Mr. Davenport fails to allege facts Nurse Coyne acted "under color of state law" or conspired with state officials to deprive him of his rights when she described his Passover dietary restrictions as a "fasting strike" in the medical records. Mr. Davenport has not established the requisite "close nexus" between the state and Nurse Coyne's conduct. As in Polk County, where the court found a public defender's decisions based on "professional canons of ethics" for attorneys did not constitute state action, [60] Mr. Davenport failed to establish Nurse Coyne's documentation in the medical records exceeded her duties and professional capacity as a nurse.

         Mr. Davenport also fails to plead Nurse Coyne conspired with state officials to deprive Mr. Davenport of his rights. As in Labolokie v. Capital Area Intermediate Unit, where the plaintiff failed to allege specific conduct connecting the plaintiff with the conspiracy, [61] Mr. Davenport does not plead a specific action Nurse Coyne engaged in with state officials for the purpose of depriving him of his rights. Mr. Davenport does not allege facts showing Nurse Coyne violated § 1983 by her inaccurate documentation in his medical records or she conspired with state officials to deprive him of his religious liberty rights. We dismiss his § 1983 claim against Nurse Coyne.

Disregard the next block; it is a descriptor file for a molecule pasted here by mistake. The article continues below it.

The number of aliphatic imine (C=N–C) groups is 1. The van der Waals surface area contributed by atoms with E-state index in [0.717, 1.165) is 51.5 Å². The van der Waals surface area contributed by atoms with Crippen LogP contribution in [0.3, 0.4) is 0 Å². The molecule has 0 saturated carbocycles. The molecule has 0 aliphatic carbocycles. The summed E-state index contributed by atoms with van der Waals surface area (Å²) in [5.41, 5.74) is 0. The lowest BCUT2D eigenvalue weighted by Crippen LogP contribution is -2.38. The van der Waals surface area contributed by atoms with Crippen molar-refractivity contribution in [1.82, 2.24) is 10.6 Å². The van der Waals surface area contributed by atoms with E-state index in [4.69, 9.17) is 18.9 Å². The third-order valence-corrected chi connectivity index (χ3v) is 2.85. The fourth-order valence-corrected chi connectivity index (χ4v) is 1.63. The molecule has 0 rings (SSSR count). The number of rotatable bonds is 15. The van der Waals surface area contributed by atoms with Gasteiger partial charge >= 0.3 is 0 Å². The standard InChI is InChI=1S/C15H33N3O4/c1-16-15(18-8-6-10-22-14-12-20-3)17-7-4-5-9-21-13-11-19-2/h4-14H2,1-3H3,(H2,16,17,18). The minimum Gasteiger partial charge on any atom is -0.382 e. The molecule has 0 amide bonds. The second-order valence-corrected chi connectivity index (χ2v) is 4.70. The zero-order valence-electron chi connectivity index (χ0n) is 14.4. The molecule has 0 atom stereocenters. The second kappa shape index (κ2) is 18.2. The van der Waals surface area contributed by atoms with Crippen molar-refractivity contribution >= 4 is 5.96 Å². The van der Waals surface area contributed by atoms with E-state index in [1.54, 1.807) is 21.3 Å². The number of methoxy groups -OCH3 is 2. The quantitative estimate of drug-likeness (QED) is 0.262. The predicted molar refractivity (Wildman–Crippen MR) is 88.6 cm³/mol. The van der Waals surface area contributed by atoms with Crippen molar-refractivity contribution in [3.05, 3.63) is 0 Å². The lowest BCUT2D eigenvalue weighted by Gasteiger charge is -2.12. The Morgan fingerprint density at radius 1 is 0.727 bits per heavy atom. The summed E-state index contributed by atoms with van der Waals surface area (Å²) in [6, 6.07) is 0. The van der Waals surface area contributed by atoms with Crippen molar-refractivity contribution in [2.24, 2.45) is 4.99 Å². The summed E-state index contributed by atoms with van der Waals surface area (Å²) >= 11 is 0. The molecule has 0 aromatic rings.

B. Mr. Davenport fails to plead Nurse Coyne acted with outrageous conduct to support an intentional infliction of emotional distress claim.